Many Chinese families use traditional Confucian values to teach their only child. Confucianism considers Ren (love and social responsibility) the core emotion that inspires other moral concepts in personal motivation. The child often receives too much love and has been highly mentally and physically restricted to devote themselves to a heavy load of schoolwork, considering that the economic future of the family depends on their success. Such a situation can directly lead to the overindulgence of the child thus reversing traditional Confucian values of Ren (仁) and filial piety (xiao 孝). There is also evidence that many young Chinese feel heavily burdened and a huge sense of responsibility toward their parents, understanding that their success can have crucial consequences for their family.
Depending on specific family conditions and a child's outlook, this burden can lead to a diligent lifestyle by youngsters or to a more rebellious attitude to traditional codes or to not being able to cope with such pressure nor to develop self-discipline.
The combination of immense pressure to excel and extreme pampering is reported to have resulted in a stunting of social and emotional growth. The perceived maladjustment of the little emperors is an exaggerated subject within the media; "the government has [tried] to cope with the little emperor problem through frequent cautionary stories in the press." These stories depict children hanging themselves after being denied sweets and cases of matricide in retribution for a scolding or late dinner. The discussion of little emperors has saturated public discussion concerning the one-child policy in Chinese and international media.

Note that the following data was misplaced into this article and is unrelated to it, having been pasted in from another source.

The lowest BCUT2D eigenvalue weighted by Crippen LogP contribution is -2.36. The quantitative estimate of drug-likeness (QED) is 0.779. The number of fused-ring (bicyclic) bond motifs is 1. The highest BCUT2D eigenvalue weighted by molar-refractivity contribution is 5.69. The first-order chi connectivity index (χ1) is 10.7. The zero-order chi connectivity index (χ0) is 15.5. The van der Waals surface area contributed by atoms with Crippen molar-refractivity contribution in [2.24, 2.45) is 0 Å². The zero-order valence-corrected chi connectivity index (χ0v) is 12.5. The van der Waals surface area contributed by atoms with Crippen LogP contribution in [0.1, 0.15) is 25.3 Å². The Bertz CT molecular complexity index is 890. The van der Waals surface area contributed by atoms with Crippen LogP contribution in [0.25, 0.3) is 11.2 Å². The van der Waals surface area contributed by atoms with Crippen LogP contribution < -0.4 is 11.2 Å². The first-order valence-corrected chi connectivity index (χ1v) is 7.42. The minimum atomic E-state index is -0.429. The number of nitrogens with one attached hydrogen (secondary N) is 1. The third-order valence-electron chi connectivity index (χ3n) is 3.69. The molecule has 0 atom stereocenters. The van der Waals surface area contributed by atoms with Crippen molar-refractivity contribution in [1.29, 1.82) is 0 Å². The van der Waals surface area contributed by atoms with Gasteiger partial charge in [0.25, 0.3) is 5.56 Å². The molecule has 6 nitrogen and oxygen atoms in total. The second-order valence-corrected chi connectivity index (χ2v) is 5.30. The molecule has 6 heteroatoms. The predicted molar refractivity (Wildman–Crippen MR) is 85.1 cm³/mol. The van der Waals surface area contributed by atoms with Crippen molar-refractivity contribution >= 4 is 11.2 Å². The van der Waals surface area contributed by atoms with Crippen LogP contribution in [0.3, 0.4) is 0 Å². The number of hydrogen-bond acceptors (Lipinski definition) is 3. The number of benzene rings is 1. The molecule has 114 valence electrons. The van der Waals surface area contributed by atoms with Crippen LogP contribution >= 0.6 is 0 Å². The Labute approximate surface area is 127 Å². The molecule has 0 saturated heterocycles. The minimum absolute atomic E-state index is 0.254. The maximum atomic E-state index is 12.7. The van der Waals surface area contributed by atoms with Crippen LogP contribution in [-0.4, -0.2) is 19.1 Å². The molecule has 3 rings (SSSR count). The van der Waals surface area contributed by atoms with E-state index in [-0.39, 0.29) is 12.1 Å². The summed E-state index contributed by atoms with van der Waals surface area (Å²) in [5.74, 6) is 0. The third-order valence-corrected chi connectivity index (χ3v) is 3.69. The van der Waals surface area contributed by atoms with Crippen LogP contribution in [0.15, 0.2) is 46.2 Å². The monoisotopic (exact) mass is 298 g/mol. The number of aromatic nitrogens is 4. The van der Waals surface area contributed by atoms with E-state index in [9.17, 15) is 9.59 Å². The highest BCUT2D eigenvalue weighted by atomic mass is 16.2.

Psychological studies do not support this view or, at best, offered mixed results. Results from earlier studies are inconsistent with some more recent studies that suggest there are no reliable differences between only children and those with siblings. However, a survey published in 2013 on 431 Beijing adults finds that those who had grown up after the introduction of the one-child policy were lacking "entrepreneurial drive and the willingness to take risks". This even had a significant impact on career choices.
Peter Hessler, who worked as an English teacher in China in periods from the 1990s until 2020, argued that "I saw few signs of Little Emperor syndrome, which seems to be based primarily on a Western imagining of what an only-child society might be like."